The life-size bronze statue of Henrietta Lacks that was erected at the University of Bristol in 2021 by Bristol-based artist Helen Wilson Roe is the first public statue of a Black woman made by a Black woman to be permanently installed in the UK.
Henrietta Lacks was a young African-American mother who had an aggressive form of cervical cancer. During surgery, a sample of cells was taken from the tumour and sent to a laboratory where they were found to be the first living human cells ever to survive and multiply outside the human body. Henrietta’s cells were taken without her or her family’s knowledge or consent, and it was only in 1975 that by chance the family found out about her legacy. These cells made possible some of the most important medical advances of all time including the development of the polio vaccine, chemotherapy, gene-mapping, IVF and cloning.
In this episode, speaker and presenter Daniel Edmund talks to former Lord Mayor of Bristol Cleo Lake, American Senior Policy Analyst Marissa Edmund, and Brand Strategist Bobbi O’Gilvie about how a statue of Henrietta Lacks ended up in Bristol, and the importance of honouring and protecting Black women everywhere.
How starting an arts festival helped me find community in Bristol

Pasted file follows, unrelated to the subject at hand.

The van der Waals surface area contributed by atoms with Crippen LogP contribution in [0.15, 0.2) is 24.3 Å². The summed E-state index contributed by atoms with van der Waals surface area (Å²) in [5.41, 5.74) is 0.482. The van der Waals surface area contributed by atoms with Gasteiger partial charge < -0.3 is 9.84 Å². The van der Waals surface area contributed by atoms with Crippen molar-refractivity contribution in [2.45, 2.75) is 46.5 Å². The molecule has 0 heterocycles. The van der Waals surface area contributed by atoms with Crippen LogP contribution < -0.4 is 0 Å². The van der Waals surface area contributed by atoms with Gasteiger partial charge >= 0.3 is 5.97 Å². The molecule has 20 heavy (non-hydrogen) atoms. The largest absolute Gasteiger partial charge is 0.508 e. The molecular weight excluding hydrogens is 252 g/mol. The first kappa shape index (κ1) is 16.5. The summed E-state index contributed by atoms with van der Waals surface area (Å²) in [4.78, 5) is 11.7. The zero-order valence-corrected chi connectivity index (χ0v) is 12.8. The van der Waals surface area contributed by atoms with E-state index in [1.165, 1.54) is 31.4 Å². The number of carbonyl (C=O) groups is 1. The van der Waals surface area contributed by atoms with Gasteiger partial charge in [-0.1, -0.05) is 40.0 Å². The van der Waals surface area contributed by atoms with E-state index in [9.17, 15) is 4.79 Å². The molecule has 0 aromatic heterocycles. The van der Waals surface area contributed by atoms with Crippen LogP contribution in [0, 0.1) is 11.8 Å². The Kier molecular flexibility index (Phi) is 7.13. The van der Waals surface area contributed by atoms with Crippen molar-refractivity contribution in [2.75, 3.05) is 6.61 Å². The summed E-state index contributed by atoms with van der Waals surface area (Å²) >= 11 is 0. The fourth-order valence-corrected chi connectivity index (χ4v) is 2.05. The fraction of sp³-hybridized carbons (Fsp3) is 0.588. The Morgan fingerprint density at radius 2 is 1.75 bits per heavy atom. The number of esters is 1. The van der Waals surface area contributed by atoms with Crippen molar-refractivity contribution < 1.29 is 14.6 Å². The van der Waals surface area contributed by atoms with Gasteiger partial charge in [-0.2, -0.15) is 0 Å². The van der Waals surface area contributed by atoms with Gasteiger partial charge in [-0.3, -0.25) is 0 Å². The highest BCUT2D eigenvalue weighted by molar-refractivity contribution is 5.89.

Grassroots groups have birthed a movement that celebrates and represents people from East and South East Asian communities. It has unleashed a ‘warm, communitarian energy’, writes the co-founder of MOON FEST, which takes place this weekend at the Trinity Centre.
We’re working to diversify the Cable team. Let’s start with our freelancer base
The Cable exists to challenge the structure of the media, but we are not representative enough of our city. Here’s what we’re doing to change things.
‘I am the only artist I know with this niche’: the platform supporting Bristol’s Asian creatives
WOW Asia is celebrating the work of Asian creatives in the city. The Cable went to their first fair to speak to the organisers and the artists involved.
Julz Davis: checking in on Martin Luther King’s dream
Campaigner Julz Davis speaks to the Cable about his Race for Power project to improve racial equity in Bristol, the UK's seventh most unequal city.
‘Ordinary people do extraordinary things’: exploring Caribbean history with director Tony T
Turning Point, a video installation showing at Bristol Museum and Art Gallery, uses personal stories to paint an immersive picture of Caribbean life during a pivotal period in the early 20th century.
‘We had to fight so hard to get here’, says aunt of boy struck with paddle as attacker convicted
Police have apologised to 12-year-old Antwon Forrest and his family, who say the force’s initial poor response was because of the boy's race.